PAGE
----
Preliminary Evaluation of a Regional Atmospheric Chemical Data Assimilation System for Environmental Surveillance
AbstractWe report the progress of an ongoing effort by the Air Resources Laboratory, NOAA to build a prototype regional Chemical Analysis System (ARLCAS). The ARLCAS focuses on providing long-term analysis of the three dimensional (3D) air-pollutant concentration fields over the continental U.S. It leverages expertise from the NASA Earth Science Division-sponsored Air Quality Applied Science Team (AQAST) for the state-of-science knowledge in atmospheric and data assimilation sciences. The ARLCAS complies with national operational center requirement protocols and aims to have the modeling system to be maintained by a national center. Meteorology and chemistry observations consist of land-, air- and space-based observed and quality-assured data. We develop modularized testing to investigate the efficacies of the various components of the ARLCAS. The sensitivity testing of data assimilation schemes showed that with the increment of additional observational data sets, the accuracy of the analysis chemical fields also increased incrementally in varying margins. The benefit is especially noted for additional data sets based on a different platform and/or a different retrieval algorithm. We also described a plan to apply the analysis chemical fields in environmental surveillance at the Centers for Disease Control and Prevention. View Full-Text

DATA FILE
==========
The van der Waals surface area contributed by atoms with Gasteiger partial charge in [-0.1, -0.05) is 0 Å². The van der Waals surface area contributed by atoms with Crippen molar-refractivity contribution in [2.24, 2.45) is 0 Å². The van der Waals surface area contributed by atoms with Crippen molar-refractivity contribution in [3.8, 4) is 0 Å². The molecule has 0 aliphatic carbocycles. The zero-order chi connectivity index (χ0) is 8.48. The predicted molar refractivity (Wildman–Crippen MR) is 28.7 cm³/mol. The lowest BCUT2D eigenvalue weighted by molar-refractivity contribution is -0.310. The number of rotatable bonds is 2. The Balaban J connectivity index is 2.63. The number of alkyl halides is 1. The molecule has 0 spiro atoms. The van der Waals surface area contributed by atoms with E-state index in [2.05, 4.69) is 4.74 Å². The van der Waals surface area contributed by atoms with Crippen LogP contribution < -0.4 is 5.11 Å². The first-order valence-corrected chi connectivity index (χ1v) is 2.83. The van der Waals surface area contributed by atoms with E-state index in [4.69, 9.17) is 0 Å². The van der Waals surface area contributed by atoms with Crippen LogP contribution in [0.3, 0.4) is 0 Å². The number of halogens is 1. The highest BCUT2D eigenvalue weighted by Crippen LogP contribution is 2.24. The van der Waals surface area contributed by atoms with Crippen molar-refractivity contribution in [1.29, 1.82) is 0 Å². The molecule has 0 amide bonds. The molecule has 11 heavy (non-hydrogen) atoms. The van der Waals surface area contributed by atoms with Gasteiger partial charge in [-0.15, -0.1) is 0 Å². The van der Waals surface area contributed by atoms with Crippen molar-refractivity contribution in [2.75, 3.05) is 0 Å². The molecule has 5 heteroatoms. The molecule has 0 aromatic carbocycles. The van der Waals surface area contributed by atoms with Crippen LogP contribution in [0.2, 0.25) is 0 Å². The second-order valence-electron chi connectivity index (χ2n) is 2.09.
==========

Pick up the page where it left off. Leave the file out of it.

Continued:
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Lee, P.; Liu, Y. Preliminary Evaluation of a Regional Atmospheric Chemical Data Assimilation System for Environmental Surveillance. Int. J. Environ. Res. Public Health 2014, 11, 12795-12816.
Lee P, Liu Y. Preliminary Evaluation of a Regional Atmospheric Chemical Data Assimilation System for Environmental Surveillance. International Journal of Environmental Research and Public Health. 2014; 11(12):12795-12816.Chicago/Turabian Style
Lee, Pius; Liu, Yang. 2014. "Preliminary Evaluation of a Regional Atmospheric Chemical Data Assimilation System for Environmental Surveillance." Int. J. Environ. Res. Public Health 11, no. 12: 12795-12816.